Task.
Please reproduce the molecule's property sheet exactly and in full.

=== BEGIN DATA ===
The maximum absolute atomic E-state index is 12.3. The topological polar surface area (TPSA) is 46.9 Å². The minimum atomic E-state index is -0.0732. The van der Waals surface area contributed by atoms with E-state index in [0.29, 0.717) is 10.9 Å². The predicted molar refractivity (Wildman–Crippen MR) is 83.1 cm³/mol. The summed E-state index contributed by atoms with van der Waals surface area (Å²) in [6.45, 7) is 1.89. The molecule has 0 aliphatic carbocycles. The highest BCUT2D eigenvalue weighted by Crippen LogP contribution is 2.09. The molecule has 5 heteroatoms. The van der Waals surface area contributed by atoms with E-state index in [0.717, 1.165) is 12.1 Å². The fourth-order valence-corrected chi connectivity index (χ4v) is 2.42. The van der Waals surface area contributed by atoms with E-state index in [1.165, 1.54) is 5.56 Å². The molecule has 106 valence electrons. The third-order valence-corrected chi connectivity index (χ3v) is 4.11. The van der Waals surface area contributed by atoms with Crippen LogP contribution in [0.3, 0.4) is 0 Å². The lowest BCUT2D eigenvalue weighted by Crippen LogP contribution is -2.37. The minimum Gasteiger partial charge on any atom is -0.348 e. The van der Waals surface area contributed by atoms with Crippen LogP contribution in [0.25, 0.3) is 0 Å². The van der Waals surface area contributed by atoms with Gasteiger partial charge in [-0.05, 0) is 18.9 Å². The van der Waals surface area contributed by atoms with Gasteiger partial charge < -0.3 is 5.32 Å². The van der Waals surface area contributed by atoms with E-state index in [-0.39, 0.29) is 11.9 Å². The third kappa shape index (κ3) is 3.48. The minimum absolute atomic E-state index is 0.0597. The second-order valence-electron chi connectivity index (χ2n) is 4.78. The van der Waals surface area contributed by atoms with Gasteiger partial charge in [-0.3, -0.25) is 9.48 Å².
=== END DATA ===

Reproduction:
The maximum absolute atomic E-state index is 12.3. The topological polar surface area (TPSA) is 46.9 Å². The minimum atomic E-state index is -0.0732. The van der Waals surface area contributed by atoms with E-state index in [0.29, 0.717) is 10.9 Å². The predicted molar refractivity (Wildman–Crippen MR) is 83.1 cm³/mol. The summed E-state index contributed by atoms with van der Waals surface area (Å²) in [6.45, 7) is 1.89. The molecule has 0 aliphatic carbocycles. The highest BCUT2D eigenvalue weighted by Crippen LogP contribution is 2.09. The molecule has 5 heteroatoms. The van der Waals surface area contributed by atoms with E-state index in [0.717, 1.165) is 12.1 Å². The fourth-order valence-corrected chi connectivity index (χ4v) is 2.42. The van der Waals surface area contributed by atoms with E-state index in [1.165, 1.54) is 5.56 Å². The molecule has 106 valence electrons. The third-order valence-corrected chi connectivity index (χ3v) is 4.11. The van der Waals surface area contributed by atoms with Crippen LogP contribution in [0.3, 0.4) is 0 Å². The lowest BCUT2D eigenvalue weighted by Crippen LogP contribution is -2.37. The minimum Gasteiger partial charge on any atom is -0.348 e. The van der Waals surface area contributed by atoms with Crippen LogP contribution in [0.25, 0.3) is 0 Å². The van der Waals surface area contributed by atoms with Gasteiger partial charge in [-0.05, 0) is 18.9 Å². The van der Waals surface area contributed by atoms with Gasteiger partial charge < -0.3 is 5.32 Å². The van der Waals surface area contributed by atoms with E-state index in [-0.39, 0.29) is 11.9 Å². The third kappa shape index (κ3) is 3.48. The minimum absolute atomic E-state index is 0.0597. The second-order valence-electron chi connectivity index (χ2n) is 4.78. The van der Waals surface area contributed by atoms with Gasteiger partial charge in [-0.3, -0.25) is 9.48 Å².